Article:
Classrooms and campus grounds of The Learning Center Charter School are filled with art projects from across grade levels and subject areas. This is because the school embraces learning through the arts as an essential part of a holistic, E-STEAM curriculum.
E-STEAM stands for entrepreneurship, science, technology, engineering, arts and agriculture, and math.
“We know the arts are a crucial component of education for 21st Century students,” said Ryan Bender, head of school. “Through our classroom arts emphasis, weekly art instruction, art electives, and extracurricular activities in the arts, we are creating the kind of learners that can excel in any field they pursue.”
Teachers at the school use the arts, both visual and dramatic, in the classroom to teach core standards in an engaging and memorable way. On any given day, students can be found singing their multiplication tables, constructing sculptures in the garden, re-enacting famous scenes from American history, or cutting, pasting, and painting for their latest assignment.
The week of April 12th, students in all grades at The Learning Center Charter School learned about artist Paul Klee as part of the school’s continued emphasis on art as part of their E-STEAM curriculum.
E-STEAM stands for entrepreneurship, science, technology, engineering, art & agriculture, and math. A driving principle of the school’s educational approach is to teach students that science, math, and technology skills are essential and are deeply integrated within the activities of entrepreneurship and agriculture, as well as language, music, and visual arts.
“Our philosophy of education is built upon the idea that young learners need to be exposed to a broad array of rich learning experiences,” said Head of School, Ryan Bender.
“The arts – whether visual, written, spoken or performed, are an incredible venue to put academic lessons into practical use. We strive to bring a variety of arts experiences to our students during their time at our school. We offer opportunities to act, paint, draw, craft, write and participate in performances and competitions,” added Bender.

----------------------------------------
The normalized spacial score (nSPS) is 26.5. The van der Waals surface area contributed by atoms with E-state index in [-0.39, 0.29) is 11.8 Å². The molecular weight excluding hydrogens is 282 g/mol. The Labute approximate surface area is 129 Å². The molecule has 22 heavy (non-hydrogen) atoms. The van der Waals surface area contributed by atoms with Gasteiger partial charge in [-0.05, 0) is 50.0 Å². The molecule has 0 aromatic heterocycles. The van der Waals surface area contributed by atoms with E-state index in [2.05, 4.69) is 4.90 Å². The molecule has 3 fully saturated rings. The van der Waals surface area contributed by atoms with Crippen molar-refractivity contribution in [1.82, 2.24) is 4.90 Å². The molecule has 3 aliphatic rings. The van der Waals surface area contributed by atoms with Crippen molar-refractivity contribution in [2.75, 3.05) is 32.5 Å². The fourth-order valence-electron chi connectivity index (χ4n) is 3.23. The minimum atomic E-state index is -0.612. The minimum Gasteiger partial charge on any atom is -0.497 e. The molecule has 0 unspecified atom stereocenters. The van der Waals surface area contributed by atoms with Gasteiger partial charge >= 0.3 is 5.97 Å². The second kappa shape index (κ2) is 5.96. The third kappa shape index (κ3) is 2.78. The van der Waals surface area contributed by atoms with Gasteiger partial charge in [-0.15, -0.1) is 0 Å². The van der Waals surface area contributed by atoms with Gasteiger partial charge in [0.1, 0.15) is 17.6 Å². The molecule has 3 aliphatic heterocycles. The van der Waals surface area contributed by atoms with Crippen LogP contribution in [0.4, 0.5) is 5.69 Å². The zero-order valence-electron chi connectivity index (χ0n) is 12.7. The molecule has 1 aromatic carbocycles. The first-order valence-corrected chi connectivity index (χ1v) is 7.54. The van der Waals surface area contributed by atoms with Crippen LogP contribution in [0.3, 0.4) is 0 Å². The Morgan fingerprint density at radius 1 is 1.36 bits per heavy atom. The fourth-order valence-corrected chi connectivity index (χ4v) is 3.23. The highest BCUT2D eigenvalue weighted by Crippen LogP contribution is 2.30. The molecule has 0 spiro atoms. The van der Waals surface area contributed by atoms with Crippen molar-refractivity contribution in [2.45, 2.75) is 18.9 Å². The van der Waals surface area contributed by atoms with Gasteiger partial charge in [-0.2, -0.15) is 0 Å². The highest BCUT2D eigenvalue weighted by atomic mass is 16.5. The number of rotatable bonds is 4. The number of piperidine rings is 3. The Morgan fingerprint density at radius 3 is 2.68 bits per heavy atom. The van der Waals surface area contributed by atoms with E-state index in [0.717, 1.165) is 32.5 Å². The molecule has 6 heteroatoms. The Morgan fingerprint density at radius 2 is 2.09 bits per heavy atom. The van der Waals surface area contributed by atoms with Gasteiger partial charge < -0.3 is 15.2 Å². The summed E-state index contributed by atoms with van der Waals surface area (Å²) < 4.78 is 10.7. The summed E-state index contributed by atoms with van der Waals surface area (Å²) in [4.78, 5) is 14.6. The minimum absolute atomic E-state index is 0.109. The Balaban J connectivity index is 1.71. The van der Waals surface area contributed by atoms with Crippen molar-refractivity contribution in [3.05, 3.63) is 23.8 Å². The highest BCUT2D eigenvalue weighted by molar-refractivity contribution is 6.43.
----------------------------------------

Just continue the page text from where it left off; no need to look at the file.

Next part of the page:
The school is adding a high school next year with the addition of 9th grade. Each subsequent year, an additional grade will be added to make the charter school a Kindergarten through 12th grade school in four years time. This same educational approach will be implemented in high school grades.
Last fall, the Jackie Ward Foundation hosted a Virtual Talent Showcase that featured videos submitted by students across our community and region that showcased their talents. Recently, Mr. Ryan presented awards to student participants from our school.
Third graders at The Learning Center Charter School are immersing the pop culture phenomenon of graphic novels into their everyday studies and are learning language arts, science, and art as a result.
A graphic novel is a full length story published as a book in comic-strip format. In other words, graphic novels are book length comic books and subject matter can range from mysteries to superhero stories.
Teacher Kathleen Shook noticed student interest in graphic novels and decided to embrace it as a means to teach subjects across the curriculum. In addition to fully embracing graphic novels as a means to learn topics in language arts, students have also created their own graphic novels as part of writing assignments, illustrated them in art class, and included science lessons as part of the novels.
“My class has been really into graphic novels outside of class,” said Shook. “Bringing that excitement into other areas of study has been a fun way to engage my students and deepen their learning in other areas.”
Shook added that students have even been writing comics at home and bringing them to school to share with the class. Plus, Murphy Public Library loaned twenty new novels for the class to enjoy.
“Learning should be fun and my students have been having a blast weaving graphic novels throughout their studies each day,” said Shook.
To celebrate the 100th day of school, students in first grade were tasked with building animals with 100 found objects. These fun creations were showcased during the virtual School Maker Faire in March.
Fifth grade students have been doing amazing stuff in art! They have been learning about Wassily Kandinsky and his abstract art. Kandinsky experienced synesthesia – he could hear color and see music! The kids have been using a program that allows them to choose colors and shapes and create pieces of music. They have also been listening to pieces of music and creating art based on what they believe the music looks like.
The Curiosity Book Store sponsored a Kindness Art Contest. Customers voted on the best art pieces. It was optional and each winner received a free book of choice. These were the winners from our school. Way to go students!
Are you sharing your projects with us via Facebook? We sure hope so! Remember to tag us using BOTH @TLCGrowZonePage AND @TLCSchoolMakerFaire. Don’t forget to check our page on March 17th to see all the projects and give encouraging shout-outs to all our Makers!